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Startups Can Boost Initial Growth with Video Conferencing


December 22, 2014

Startups indicate their most pressing condition within their titles: they are just beginning. While some may have more capital than others, it is imperative that, within their early days of operation, they find ways to a step ahead of the competition. Even if they gain one step that is one more than the market players, which seek to take them down by simply fighting for their customers.

A recent blog post from Ping! Zine suggests that a good avenue for gaining an edge can be in the realm of communication. Videoconferencing, it says, can offer startups immediate benefits that can help them decrease costs while increasing productivity. The right business conferencing software can do more than simple consumer programs such as Skype because it can bring presence, muting, screencasting, and other advanced capabilities to the table.

“Some people will think of videoconferencing as being just like Skype,” the blog post states, “but the ability to see the person you’re talking to is where the similarities end. Video chatting among friends has been common since Yahoo Messenger was the hot app, videoconferencing is just as simple but at the same time it allows for work complexity of contact.”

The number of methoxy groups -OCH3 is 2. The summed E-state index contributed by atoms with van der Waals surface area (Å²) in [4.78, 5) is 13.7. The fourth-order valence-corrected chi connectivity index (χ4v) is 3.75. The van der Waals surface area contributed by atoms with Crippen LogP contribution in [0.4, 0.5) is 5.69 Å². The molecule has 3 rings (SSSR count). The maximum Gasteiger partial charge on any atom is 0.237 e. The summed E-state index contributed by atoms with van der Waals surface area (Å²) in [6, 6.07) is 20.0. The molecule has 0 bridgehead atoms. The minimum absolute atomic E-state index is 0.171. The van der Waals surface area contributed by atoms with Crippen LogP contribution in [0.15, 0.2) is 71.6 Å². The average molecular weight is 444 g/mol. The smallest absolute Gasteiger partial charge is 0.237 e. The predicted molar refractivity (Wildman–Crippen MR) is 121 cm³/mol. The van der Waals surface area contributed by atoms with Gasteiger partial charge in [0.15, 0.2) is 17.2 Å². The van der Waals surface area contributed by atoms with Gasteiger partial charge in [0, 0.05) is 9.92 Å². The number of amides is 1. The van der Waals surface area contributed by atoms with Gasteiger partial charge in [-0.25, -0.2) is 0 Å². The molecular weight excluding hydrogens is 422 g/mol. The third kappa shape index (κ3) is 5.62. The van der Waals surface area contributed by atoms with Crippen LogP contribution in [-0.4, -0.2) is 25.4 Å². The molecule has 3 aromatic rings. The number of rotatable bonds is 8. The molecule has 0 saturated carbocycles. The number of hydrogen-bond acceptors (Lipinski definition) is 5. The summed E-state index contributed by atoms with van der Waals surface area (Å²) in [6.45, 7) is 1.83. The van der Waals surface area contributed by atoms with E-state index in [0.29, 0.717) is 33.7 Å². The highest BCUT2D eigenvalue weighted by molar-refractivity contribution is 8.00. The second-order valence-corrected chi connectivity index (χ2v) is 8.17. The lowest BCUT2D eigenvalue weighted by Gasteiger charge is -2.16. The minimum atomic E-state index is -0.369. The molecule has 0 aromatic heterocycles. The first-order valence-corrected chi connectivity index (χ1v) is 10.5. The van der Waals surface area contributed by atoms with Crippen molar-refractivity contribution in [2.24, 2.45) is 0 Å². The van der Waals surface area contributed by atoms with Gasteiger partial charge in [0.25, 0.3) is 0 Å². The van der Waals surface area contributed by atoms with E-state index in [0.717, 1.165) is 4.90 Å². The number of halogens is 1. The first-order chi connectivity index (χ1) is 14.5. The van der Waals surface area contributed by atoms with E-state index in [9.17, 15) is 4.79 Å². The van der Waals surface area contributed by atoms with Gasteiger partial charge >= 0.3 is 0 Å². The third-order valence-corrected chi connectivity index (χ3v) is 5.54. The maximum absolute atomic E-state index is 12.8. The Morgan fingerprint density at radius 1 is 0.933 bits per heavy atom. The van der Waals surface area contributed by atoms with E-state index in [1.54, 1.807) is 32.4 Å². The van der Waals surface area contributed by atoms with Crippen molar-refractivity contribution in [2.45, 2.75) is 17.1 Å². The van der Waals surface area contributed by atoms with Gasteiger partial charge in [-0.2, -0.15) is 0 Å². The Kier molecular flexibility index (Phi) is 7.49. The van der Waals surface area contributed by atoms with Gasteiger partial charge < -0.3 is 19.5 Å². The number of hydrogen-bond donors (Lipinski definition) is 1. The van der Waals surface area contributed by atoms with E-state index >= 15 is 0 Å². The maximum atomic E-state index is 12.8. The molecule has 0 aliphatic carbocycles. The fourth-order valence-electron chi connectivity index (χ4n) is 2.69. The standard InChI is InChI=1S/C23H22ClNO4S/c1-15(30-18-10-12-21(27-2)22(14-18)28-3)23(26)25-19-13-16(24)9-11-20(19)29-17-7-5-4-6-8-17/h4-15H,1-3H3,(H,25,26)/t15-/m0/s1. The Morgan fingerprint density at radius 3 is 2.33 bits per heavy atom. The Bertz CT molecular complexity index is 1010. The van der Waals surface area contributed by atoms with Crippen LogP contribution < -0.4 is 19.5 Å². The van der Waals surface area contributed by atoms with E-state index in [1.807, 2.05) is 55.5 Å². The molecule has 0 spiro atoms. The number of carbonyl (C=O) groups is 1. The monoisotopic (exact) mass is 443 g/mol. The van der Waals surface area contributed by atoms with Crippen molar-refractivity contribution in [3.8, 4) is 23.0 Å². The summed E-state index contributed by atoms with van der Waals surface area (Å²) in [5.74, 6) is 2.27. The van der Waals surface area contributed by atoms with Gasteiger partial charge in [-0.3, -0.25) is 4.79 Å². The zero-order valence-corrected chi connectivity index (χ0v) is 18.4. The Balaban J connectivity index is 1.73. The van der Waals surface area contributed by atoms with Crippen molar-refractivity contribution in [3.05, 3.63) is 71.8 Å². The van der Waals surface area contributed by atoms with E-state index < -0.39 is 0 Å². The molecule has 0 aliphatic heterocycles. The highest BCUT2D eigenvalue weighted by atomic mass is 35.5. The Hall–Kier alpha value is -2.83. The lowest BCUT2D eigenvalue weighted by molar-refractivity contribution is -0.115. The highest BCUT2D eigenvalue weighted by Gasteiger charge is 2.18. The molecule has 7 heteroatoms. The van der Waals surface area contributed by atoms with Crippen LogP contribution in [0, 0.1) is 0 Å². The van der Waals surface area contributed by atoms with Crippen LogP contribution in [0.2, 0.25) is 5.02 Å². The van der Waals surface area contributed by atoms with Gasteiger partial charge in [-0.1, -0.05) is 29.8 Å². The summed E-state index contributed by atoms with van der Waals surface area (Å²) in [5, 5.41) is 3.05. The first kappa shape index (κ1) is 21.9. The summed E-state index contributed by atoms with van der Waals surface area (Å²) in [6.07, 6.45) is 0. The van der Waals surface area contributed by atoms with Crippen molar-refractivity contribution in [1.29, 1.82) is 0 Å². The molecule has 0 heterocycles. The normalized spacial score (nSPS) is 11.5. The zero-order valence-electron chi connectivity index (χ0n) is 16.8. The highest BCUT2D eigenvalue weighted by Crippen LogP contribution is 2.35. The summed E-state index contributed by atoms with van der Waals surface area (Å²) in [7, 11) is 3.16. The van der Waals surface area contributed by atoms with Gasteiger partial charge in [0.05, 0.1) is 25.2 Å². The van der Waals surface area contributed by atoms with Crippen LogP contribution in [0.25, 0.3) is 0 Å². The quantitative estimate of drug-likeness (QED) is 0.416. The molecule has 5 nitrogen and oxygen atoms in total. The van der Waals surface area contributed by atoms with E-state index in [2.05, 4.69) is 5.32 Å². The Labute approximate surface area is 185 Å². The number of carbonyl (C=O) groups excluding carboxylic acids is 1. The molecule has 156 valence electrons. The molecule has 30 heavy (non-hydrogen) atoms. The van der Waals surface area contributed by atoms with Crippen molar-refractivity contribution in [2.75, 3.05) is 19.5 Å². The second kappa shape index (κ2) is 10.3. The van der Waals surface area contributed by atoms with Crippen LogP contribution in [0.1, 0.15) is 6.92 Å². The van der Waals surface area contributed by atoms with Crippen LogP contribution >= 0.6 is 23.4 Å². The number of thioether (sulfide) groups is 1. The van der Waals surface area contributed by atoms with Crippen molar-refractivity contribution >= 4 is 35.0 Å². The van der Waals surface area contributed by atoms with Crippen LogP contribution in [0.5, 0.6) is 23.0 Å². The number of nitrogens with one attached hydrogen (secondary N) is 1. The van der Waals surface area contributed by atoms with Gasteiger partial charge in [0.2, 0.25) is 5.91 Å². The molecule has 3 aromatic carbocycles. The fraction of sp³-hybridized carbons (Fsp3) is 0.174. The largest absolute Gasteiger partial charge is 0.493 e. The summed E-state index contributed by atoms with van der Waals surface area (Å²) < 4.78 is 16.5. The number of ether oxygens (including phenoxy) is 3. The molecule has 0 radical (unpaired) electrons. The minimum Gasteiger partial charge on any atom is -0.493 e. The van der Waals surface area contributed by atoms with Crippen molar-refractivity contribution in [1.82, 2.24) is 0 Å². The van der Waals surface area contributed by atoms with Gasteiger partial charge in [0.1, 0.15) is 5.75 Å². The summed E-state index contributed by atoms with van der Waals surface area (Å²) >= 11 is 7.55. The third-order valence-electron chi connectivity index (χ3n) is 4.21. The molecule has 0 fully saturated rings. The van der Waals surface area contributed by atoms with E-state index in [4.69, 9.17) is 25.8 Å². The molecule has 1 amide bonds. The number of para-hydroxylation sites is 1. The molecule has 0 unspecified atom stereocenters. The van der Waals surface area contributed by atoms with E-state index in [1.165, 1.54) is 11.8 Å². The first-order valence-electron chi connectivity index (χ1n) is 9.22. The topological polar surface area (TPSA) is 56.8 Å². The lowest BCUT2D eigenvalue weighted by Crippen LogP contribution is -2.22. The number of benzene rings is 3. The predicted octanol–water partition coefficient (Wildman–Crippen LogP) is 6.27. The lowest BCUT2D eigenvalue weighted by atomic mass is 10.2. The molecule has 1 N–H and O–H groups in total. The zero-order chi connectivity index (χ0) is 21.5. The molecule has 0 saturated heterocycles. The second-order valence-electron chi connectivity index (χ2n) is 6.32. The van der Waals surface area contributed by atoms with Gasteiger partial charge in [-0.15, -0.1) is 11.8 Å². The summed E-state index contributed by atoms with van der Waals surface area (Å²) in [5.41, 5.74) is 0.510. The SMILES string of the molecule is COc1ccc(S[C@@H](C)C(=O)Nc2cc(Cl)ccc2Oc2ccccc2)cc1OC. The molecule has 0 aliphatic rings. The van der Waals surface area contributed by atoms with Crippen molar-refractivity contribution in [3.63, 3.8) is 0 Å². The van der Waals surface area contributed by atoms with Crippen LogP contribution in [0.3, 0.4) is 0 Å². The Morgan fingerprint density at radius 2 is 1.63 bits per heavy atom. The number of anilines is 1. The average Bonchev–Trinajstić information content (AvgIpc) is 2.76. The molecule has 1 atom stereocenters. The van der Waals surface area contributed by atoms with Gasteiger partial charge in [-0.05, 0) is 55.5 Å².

What the post references is the combination of features such as rich media, voice and video sharing, and the simultaneous connection of hundreds of party members. Some conferencing software can handle hundreds of active participants—those who can participate through voice and video—and hundreds of inactive participants who can view streaming sessions live through the software or through their Web browsers.

Of course, there are many options out there. Ping! rightly states that startups will need to figure out which product works the best for them; some will be better suited to smaller enterprises because of their ease of setup and range of features. While startups may not have the need to connect hundreds of participants at once, they may want a cloud-based system that will grow as they grow. They should not fear having to give up essential features with a “small business” package. Small in that sense does not mean small as it relates to the conferencing capabilities they will receive.

As the number of video conferencing participants continues to grow across the globe, over-the-top providers should have a strong hold on the smaller entities in any market. When it comes to the initial stages of business, startups may only have a number of mobile devices and desktops at their disposal, and cloud-based software that works entirely through Web browsers should be just what the doctor has ordered—saving whole-room systems for another time. There are many providers to sift through. A word from the wise: start looking.




Edited by Maurice Nagle

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